There are moments when I’m extremely hopeful. They’ve built a library out of bricks in Gezi, and there are yoga sessions and it’s all just really beautiful. They listen to a live performance by the philharmonic one night and they ask people not to drink on the next, out of respect for the protesters celebrating the holy night of Kandil. At the same time I get a text from Ankara, a tear bomb landed at our door, it says. Rize is complete chaos; people who call themselves “Tayyip’s Soldiers” attack the resistance. There are more protests in Dersim, Adana, Izmir. A 22-year-old dies in Antakya from a head wound.
The Prime Minister continues to be belligerent and unreasonable. Still, people respond to him with humor and wit. And I turn into a half crying, half laughing, strange person as I look at the incredibly creative blogs, memes, and videos created during the protest. CNN Turk’s documentary coverage leads to “protester penguin” jokes. When Erdogan calls the protesters “capulcu”, which means looters, low-lifes, the term becomes a part of the group identity. And when he says that these protests are just the same old tune from “pots and pans”, an acapella group turns it into a lovely, hurt, but optimistic song.
I read that 25 people are arrested for alleged anti-government tweets. I go to a fiction workshop. We talk about how that character wouldn’t say “lily thighs” and that sentence is unnecessary and this disrupts the narrative flow. I’m only half there. Then I look at my phone and Erdogan has landed in Istanbul after his three-day trip to Northern Africa. I rush home to watch but I’ve missed it. The live feed remains on the crowd of people who went to greet him at the airport at 2:30 am. Newspapers declare their number as 10,000 but it seems much less than that. “Let’s go to Taksim and smash them!” and “Minority, don’t get confused, don’t test our patience,” they yell and I’m horrified. I watch the speech later, and see Erdogan on a bus, doing little to appease the surges of people who have been suffering police brutality for speaking their mind. “They have pots and pans,” he says, “You have computers!” Coming from the man who declared Twitter as a menace just a few days ago, this statement confuses me. It also makes me wonder if he has seen anything on the internet since the beginning of the protests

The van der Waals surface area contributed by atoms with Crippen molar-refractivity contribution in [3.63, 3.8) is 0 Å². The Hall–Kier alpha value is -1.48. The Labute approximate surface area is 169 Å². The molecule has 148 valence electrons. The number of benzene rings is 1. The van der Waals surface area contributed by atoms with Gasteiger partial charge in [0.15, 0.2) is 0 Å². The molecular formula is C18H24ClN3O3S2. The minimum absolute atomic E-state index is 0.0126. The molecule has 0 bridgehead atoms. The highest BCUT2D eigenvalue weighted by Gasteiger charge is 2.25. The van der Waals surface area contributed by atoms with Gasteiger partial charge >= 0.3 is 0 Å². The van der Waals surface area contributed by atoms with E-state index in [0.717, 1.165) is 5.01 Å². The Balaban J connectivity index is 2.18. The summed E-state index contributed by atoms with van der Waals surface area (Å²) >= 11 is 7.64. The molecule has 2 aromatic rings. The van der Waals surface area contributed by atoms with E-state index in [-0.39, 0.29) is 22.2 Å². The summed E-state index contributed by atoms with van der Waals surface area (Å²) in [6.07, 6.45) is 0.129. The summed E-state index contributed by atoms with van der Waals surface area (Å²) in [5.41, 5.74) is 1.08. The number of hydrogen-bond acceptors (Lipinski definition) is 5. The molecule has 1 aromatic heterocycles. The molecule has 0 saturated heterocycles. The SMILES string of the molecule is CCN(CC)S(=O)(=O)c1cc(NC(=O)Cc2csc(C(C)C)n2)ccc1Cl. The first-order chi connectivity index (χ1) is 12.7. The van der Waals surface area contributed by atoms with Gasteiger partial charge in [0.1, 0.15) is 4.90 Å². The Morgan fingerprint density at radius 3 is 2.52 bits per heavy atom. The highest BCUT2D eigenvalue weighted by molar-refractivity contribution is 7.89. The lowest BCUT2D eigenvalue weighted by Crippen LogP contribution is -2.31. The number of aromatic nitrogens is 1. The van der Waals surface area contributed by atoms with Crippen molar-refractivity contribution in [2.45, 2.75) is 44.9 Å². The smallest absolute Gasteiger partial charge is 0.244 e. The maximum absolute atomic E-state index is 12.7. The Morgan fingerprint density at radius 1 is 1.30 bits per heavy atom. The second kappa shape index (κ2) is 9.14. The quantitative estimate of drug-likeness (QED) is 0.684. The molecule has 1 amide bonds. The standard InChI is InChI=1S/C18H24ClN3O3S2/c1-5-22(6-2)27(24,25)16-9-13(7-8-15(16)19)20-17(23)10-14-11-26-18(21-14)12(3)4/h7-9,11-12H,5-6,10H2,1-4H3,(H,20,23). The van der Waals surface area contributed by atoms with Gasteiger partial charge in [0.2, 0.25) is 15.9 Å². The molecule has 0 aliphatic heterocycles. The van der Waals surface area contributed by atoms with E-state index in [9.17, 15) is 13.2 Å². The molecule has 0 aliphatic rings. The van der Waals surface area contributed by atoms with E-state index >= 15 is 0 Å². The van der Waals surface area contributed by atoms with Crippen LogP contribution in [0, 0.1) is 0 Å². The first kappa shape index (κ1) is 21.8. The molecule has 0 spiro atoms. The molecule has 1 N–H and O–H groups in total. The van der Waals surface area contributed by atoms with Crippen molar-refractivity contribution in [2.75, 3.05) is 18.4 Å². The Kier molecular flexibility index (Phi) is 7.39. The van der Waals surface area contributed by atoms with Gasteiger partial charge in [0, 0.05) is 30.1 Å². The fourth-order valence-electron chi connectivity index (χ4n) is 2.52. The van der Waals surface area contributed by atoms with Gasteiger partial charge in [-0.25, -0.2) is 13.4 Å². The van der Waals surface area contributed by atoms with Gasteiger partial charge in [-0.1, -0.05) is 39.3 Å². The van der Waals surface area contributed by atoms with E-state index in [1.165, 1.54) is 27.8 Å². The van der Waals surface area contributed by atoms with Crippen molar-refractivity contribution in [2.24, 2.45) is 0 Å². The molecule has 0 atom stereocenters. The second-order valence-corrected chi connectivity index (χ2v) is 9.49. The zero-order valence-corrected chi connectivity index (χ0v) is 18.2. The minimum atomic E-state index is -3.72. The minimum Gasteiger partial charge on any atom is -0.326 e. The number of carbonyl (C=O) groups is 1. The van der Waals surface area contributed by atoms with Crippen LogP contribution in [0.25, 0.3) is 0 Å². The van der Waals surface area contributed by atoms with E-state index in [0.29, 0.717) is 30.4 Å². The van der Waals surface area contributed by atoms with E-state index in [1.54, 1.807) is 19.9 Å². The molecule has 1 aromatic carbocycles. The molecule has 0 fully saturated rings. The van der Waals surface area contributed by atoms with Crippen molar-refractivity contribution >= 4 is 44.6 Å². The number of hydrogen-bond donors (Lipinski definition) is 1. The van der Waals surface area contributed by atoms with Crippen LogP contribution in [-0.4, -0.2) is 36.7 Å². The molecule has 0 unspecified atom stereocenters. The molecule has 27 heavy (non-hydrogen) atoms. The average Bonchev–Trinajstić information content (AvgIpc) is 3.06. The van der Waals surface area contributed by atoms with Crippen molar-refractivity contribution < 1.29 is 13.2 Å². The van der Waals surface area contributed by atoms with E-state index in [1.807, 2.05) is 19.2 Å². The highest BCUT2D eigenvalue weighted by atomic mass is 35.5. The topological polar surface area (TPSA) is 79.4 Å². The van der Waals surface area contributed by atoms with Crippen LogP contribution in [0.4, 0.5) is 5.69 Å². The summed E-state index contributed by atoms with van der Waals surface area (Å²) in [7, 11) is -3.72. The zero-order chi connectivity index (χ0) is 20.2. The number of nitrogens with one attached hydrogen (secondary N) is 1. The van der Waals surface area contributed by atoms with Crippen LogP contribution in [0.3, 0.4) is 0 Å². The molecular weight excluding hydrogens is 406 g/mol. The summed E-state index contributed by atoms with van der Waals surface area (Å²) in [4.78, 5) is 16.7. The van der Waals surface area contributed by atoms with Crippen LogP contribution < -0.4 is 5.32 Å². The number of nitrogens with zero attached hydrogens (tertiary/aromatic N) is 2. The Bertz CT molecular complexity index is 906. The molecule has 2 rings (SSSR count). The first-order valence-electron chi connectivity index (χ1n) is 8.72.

Erdogan goes to my hometown Mersin on June 9th. And I watch in dread through a live-feed as nothing changes in his rhetoric. A friend was interrogated for 4 hours for protesting in Istanbul’s Gazi yesterday. I watch a video of the girl in Izmir who was beaten up by the police because she wouldn’t say “I love the police and I love Recep Tayyip Erdogan.”
I wish he understands that this isn’t the protest of one half of the country against the other. This is an outcry of the people to have a say in their own lives. But I know that if he doesn’t, the rest of the world will, because when you ignore the tens of thousands on the street, when you continue to use divisive language as people who’ve been constantly told that they’re different hold hands, and when you call your own youth worthless, it becomes less about your leadership and more about your humanity.
Do you feel guilty about not being here? asks my best friend. No, but I’m sad that I’m not there, I reply.